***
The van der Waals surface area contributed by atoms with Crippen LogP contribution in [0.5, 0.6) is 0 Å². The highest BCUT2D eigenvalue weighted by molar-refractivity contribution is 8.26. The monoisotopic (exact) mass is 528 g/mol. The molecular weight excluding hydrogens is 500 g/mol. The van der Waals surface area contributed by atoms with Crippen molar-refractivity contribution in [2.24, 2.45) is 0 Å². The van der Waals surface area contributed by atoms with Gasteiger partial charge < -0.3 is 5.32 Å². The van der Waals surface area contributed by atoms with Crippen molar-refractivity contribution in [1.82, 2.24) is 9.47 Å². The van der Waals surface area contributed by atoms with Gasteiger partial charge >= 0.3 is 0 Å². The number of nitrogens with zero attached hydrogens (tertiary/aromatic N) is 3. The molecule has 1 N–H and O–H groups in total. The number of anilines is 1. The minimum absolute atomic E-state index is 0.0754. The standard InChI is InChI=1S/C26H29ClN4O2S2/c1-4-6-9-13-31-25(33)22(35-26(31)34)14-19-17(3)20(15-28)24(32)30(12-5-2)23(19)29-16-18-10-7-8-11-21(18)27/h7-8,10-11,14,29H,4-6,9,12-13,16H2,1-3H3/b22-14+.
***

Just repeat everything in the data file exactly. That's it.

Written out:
The van der Waals surface area contributed by atoms with Crippen LogP contribution in [0.5, 0.6) is 0 Å². The highest BCUT2D eigenvalue weighted by molar-refractivity contribution is 8.26. The monoisotopic (exact) mass is 528 g/mol. The molecular weight excluding hydrogens is 500 g/mol. The van der Waals surface area contributed by atoms with Crippen molar-refractivity contribution in [2.24, 2.45) is 0 Å². The van der Waals surface area contributed by atoms with Gasteiger partial charge < -0.3 is 5.32 Å². The van der Waals surface area contributed by atoms with Crippen molar-refractivity contribution in [1.82, 2.24) is 9.47 Å². The van der Waals surface area contributed by atoms with Gasteiger partial charge >= 0.3 is 0 Å². The number of nitrogens with zero attached hydrogens (tertiary/aromatic N) is 3. The molecule has 1 N–H and O–H groups in total. The number of anilines is 1. The minimum absolute atomic E-state index is 0.0754. The standard InChI is InChI=1S/C26H29ClN4O2S2/c1-4-6-9-13-31-25(33)22(35-26(31)34)14-19-17(3)20(15-28)24(32)30(12-5-2)23(19)29-16-18-10-7-8-11-21(18)27/h7-8,10-11,14,29H,4-6,9,12-13,16H2,1-3H3/b22-14+.